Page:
There is an assumption of risk when you put on skis, but does that mean someone who causes a collision shouldn't be held accountable?
It turns out to be a tricky questions - one that is being weighed by the Ohio Supreme Court. The case actually began on the slopes of Boston Mills-Brandywine. At issue is whether a then-14 year old and his family should be defendants in a lawsuit by the woman he injured in 2007.
Lawyers have been looking for a clear answer about legal definitions of negligence vs. recklessness as they are applied to skiing. The answer could determine if Horvath can move forward with a civil suit.
The justices took the arguments under advisement.
A more complete background on the case as provided by the Ohio Supreme Court is detailed below:
ISSUE: Do skiers and snowboarders using Ohio’s commercial ski slopes “assume the risk” of a possible collision with another skier or snowboarder as an inherent and ordinary hazard of the sport, and thereby waive the right to sue another skier for an injury arising from a collision unless they can show it was caused by reckless or intentionally harmful conduct? Or does a provision of state law that defines responsibilities of recreational skiers create a statutory “duty of care” under which one skier can sue another for conduct that is merely negligent?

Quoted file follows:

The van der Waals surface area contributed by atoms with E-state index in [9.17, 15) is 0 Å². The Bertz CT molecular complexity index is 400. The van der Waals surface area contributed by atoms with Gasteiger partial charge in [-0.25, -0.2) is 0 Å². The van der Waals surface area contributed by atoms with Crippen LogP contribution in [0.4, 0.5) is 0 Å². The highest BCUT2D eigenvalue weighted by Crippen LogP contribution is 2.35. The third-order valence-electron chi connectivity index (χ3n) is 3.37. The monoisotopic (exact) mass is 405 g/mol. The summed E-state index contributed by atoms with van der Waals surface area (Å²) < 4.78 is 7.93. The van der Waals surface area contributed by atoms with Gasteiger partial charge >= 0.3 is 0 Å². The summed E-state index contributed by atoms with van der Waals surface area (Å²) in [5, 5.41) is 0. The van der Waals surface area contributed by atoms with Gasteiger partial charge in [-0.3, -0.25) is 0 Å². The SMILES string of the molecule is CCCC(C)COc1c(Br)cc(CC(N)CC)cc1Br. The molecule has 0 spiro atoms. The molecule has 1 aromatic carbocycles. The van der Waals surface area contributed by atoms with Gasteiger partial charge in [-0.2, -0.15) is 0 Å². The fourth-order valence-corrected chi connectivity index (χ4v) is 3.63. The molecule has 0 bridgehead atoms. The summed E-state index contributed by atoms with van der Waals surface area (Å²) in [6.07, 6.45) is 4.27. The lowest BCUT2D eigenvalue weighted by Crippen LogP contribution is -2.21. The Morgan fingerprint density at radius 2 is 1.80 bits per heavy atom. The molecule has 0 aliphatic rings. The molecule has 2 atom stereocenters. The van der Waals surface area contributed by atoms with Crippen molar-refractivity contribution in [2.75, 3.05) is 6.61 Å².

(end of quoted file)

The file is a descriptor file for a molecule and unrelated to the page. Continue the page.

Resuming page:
BACKGROUND: Skier Angel Horvath was injured in a ski-slope collision with a teenage snowboarder, David Ish, at the Boston Mills Ski Resort in Summit County.
Horvath and her fiancé (now husband), Eugene Horvath, filed a civil lawsuit in the Summit County Court of Common Pleas seeking damages from Ish and his parents (because Ish was a minor at the time of the accident), based on claims that David’s collision with Angel and her injuries were the result of negligent, careless and reckless conduct by David.
The Ishes filed a pretrial motion for summary judgment dismissing the Horvaths’ claims. They argued that, under Ohio’s common law standard of liability applicable to sports and recreational activities, skiers and snowboarders are presumed to understand that those sports are inherently dangerous, and therefore to “assume the risk” of accidental injuries arising from their voluntary participation. Because Angel had assumed the risk of possible injury by sharing a ski slope with other skiers, they argued, she was not eligible to recover damages from David or his parents absent a showing that David had violated some statutory duty of care, or had acted recklessly or with the intent of causing injury.
The trial court granted summary judgment in favor of the Ishes, holding that there was no statutory duty in Ohio under which one skier could sue another for mere negligence, and that the evidence produced by the Horvaths did not raise a material question that David was acting recklessly or with intent to injure when he collided with Angel.
The Horvaths appealed. On review, the Ninth District Court of Appeals reversed the trial court, reinstated the Horvath’s claims, and remanded the case to the trial court for further proceedings.